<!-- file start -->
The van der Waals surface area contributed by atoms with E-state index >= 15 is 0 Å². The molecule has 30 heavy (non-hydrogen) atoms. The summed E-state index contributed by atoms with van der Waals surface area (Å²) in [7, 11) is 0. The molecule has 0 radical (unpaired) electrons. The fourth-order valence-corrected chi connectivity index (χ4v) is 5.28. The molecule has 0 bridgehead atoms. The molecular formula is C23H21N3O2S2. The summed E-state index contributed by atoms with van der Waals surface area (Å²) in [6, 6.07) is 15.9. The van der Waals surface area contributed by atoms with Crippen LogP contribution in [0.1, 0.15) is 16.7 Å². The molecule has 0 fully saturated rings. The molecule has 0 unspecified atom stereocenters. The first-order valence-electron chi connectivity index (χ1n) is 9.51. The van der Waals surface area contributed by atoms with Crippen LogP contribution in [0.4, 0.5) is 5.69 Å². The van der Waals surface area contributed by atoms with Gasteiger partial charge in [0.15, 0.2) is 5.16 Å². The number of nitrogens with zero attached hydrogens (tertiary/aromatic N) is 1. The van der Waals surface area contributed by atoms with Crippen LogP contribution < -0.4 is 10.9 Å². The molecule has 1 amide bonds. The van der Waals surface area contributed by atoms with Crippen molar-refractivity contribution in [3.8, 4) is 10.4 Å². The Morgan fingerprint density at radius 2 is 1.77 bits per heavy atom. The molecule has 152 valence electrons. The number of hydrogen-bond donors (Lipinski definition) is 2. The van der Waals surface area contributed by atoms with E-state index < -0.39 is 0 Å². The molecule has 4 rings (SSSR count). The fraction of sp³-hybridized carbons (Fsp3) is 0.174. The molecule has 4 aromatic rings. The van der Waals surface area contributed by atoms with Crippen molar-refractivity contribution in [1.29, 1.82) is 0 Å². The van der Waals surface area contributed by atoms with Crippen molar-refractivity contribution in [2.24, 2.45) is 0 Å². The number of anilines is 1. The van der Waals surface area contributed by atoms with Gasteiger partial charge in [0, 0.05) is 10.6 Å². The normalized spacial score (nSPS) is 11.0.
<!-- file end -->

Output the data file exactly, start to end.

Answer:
The van der Waals surface area contributed by atoms with E-state index >= 15 is 0 Å². The molecule has 30 heavy (non-hydrogen) atoms. The summed E-state index contributed by atoms with van der Waals surface area (Å²) in [7, 11) is 0. The molecule has 0 radical (unpaired) electrons. The fourth-order valence-corrected chi connectivity index (χ4v) is 5.28. The molecule has 0 bridgehead atoms. The molecular formula is C23H21N3O2S2. The summed E-state index contributed by atoms with van der Waals surface area (Å²) in [6, 6.07) is 15.9. The van der Waals surface area contributed by atoms with Crippen LogP contribution in [0.1, 0.15) is 16.7 Å². The molecule has 0 fully saturated rings. The molecule has 0 unspecified atom stereocenters. The first-order valence-electron chi connectivity index (χ1n) is 9.51. The van der Waals surface area contributed by atoms with Crippen LogP contribution in [0.4, 0.5) is 5.69 Å². The van der Waals surface area contributed by atoms with Gasteiger partial charge in [0.15, 0.2) is 5.16 Å². The number of nitrogens with zero attached hydrogens (tertiary/aromatic N) is 1. The van der Waals surface area contributed by atoms with Crippen LogP contribution < -0.4 is 10.9 Å². The molecule has 1 amide bonds. The van der Waals surface area contributed by atoms with Crippen molar-refractivity contribution in [3.8, 4) is 10.4 Å². The Morgan fingerprint density at radius 2 is 1.77 bits per heavy atom. The molecule has 152 valence electrons. The number of hydrogen-bond donors (Lipinski definition) is 2. The van der Waals surface area contributed by atoms with E-state index < -0.39 is 0 Å². The molecule has 4 rings (SSSR count). The fraction of sp³-hybridized carbons (Fsp3) is 0.174. The molecule has 4 aromatic rings. The van der Waals surface area contributed by atoms with Crippen molar-refractivity contribution in [1.29, 1.82) is 0 Å². The van der Waals surface area contributed by atoms with Crippen molar-refractivity contribution in [2.24, 2.45) is 0 Å². The number of anilines is 1. The van der Waals surface area contributed by atoms with Gasteiger partial charge in [0, 0.05) is 10.6 Å². The normalized spacial score (nSPS) is 11.0.